Skeet Reese Flipping Shallow Cover on the Alabama River - photo by Dan O'Sullivan

Skeet Reese Flipping Shallow Cover on the Alabama River – photo by Dan O’Sullivan

It caught me by surprise, but it wouldn’t be the last time I see that situation.

I was at the 2010 Bassmaster Postseason in Alabama, and was surprised to see the anglers catching fish shallow on a clear water like lake Jordan, and I was blown away at how shallow they were fishing on the Alabama River.  It reminded me of my experience at Clear Lake, and in talking about it with my boat drivers Jim Hardy from NetBait and Outdoor Friends Forever and William Davis from Davis Bait Company, they told me that the reason is because hot water has less oxygen.

Bass have to have a minimum level of oxygen to survive, and hot water means the only areas that will have oxygen; especially in stained or dirtier waters, is going to be near the surface.  On one hand, the bass is a bass concept in play with the need for oxygen, but also a perspective that I didn’t have.

ISh Monroe Fishing in Skinny Water in the Dead of Summer on Clear Lake - photo by Dan O'Sullivan

Ish Monroe Fishing in Skinny Water in the Dead of Summer on Clear Lake – photo by Dan O’Sullivan

Fishing Differently
I’ve also found some things in interviewing the best anglers in the business is that they learn to adapt.  We hear anglers talk about fishing fast in the summer, but that doesn’t mean that they put their trolling motors on 100-percent and run down every bank throwing crankbaits or spinnerbaits.

Sure, they throw reaction baits a lot, but in summer, the vast majority of them end up picking up a Flipping Rod in summer and making bass respond to their presentation.  Again, speed is discussed frequently, but in this instance, they are referring to using a 3/4 to 1-ounce jig with the skirt thinned out and a thin trailer without flapping appendages on it to slow the fall.  They make quiet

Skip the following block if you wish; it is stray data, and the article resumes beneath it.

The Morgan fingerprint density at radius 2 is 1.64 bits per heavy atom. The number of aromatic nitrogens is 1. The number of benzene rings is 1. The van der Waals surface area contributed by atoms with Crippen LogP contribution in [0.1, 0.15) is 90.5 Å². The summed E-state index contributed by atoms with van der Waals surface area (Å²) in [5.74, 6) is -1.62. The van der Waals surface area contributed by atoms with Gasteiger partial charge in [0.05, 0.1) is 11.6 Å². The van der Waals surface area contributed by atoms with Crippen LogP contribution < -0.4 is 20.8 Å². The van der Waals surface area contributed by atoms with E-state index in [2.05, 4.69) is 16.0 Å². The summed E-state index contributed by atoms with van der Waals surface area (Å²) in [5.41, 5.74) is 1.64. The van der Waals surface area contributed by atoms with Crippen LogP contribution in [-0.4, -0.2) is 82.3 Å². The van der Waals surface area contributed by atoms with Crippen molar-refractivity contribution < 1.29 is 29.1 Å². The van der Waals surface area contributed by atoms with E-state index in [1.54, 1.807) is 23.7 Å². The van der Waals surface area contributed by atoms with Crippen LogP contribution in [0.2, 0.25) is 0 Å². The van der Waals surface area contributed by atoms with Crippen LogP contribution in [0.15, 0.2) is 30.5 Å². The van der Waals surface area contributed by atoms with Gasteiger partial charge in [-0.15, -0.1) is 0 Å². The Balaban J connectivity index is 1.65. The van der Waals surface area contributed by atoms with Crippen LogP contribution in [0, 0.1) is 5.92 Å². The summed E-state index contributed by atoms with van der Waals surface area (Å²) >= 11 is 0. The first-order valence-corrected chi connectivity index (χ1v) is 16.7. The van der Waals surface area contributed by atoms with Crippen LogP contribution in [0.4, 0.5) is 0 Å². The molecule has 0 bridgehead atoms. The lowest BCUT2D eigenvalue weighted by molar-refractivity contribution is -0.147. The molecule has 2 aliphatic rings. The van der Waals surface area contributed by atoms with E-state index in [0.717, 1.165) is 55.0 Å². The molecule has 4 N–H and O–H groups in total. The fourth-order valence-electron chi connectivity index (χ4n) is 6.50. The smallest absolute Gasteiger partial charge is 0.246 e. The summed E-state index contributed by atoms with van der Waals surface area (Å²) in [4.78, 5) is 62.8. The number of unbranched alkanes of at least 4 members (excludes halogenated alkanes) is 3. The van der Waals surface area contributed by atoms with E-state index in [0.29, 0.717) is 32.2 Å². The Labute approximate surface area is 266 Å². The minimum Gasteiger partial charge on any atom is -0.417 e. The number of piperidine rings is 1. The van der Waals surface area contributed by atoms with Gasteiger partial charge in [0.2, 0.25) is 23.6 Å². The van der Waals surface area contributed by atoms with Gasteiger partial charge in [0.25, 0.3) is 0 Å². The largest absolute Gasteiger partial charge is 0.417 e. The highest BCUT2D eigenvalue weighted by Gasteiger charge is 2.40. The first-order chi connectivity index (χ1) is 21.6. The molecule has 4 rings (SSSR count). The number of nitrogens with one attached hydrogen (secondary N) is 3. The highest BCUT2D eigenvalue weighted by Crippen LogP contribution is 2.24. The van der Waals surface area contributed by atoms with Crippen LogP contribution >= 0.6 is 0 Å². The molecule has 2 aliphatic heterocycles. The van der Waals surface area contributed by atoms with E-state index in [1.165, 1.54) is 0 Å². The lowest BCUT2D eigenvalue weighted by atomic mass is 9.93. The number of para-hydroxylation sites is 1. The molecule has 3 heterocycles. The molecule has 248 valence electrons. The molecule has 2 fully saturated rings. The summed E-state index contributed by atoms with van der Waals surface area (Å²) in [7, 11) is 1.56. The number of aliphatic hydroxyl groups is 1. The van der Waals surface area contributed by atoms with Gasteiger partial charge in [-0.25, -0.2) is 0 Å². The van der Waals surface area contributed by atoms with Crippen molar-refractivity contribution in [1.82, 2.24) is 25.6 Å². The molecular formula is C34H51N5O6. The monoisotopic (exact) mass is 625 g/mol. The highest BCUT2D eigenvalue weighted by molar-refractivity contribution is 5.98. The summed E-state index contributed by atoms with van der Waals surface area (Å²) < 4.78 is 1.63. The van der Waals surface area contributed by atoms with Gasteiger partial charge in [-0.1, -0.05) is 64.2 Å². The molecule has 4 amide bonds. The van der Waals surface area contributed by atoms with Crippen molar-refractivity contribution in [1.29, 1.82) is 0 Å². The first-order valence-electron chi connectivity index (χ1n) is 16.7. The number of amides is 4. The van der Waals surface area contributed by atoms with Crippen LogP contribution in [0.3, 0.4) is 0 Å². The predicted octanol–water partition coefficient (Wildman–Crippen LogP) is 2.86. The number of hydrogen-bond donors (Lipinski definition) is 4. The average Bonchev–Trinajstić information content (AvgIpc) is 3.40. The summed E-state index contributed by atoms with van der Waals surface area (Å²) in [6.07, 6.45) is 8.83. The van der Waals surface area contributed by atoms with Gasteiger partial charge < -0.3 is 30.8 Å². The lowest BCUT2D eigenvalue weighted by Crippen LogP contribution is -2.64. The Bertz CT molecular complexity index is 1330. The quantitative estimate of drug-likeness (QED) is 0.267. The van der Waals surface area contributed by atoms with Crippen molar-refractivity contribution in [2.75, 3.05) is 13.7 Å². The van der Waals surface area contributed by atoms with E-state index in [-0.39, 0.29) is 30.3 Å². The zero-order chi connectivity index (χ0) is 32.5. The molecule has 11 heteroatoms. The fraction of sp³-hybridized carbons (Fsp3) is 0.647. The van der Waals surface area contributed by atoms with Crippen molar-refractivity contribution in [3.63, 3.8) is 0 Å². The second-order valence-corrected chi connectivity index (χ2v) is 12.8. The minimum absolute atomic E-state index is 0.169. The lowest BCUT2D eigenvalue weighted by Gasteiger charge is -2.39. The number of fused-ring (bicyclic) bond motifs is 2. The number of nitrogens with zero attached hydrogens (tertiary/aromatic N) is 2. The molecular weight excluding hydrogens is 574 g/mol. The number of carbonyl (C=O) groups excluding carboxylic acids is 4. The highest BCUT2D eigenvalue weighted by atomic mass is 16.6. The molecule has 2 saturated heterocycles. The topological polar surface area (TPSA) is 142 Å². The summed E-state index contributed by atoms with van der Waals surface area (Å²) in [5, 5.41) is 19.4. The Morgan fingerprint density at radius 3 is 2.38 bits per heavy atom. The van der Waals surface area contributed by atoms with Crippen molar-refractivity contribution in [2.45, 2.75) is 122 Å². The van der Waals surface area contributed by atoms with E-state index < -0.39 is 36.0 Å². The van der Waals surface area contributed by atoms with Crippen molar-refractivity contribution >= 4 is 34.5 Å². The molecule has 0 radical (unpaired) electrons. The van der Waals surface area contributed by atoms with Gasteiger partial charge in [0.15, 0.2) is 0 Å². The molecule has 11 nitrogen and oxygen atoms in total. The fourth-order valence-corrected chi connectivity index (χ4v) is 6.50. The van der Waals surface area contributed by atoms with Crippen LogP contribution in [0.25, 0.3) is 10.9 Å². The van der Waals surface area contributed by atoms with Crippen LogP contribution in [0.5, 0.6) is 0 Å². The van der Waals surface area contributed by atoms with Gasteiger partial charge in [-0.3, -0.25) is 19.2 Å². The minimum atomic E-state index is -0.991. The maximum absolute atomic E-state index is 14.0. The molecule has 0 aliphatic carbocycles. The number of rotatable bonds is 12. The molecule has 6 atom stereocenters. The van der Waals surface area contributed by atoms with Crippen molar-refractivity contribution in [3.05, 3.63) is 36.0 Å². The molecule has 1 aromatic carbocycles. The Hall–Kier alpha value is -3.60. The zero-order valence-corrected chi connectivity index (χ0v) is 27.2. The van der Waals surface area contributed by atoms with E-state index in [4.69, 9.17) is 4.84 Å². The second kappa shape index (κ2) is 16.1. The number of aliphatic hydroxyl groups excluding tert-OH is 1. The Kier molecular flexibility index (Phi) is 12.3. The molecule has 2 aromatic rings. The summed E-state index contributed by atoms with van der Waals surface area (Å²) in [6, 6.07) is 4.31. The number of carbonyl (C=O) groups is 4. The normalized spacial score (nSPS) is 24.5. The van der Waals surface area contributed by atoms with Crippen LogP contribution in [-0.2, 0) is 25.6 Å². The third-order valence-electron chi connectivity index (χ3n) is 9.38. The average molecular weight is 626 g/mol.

Greg Hackney in Shallow Grass - photo by Dan O'Sullivan

Greg Hackney Living in Shallow Grass – photo by Dan O’Sullivan

presentations around super shallow cover and let the heavyweight lures fall quickly, hit bottom hard and make bass react to a jig.  This is one way to get better quality bites in summer.

What’s the Point?
Well, what I’ve learned from following and working with the pros is that it helps to keep an open mind.  It helps to try and look at things from a different perspective than those we are naturally inclined to from time to time, because the way we learned initially may not have complete applicability to the situation we find ourselves in on the water today.

But, that is one of the things that makes our sport so great; it’s rarely the same thing twice.  Every day presents new challenges and each piece of the puzzle can have an effect that we hadn’t considered.

Have fun out there and remember, we’re all trying to Elevate our own Fishing to the Next Level – No matter the level we’re on.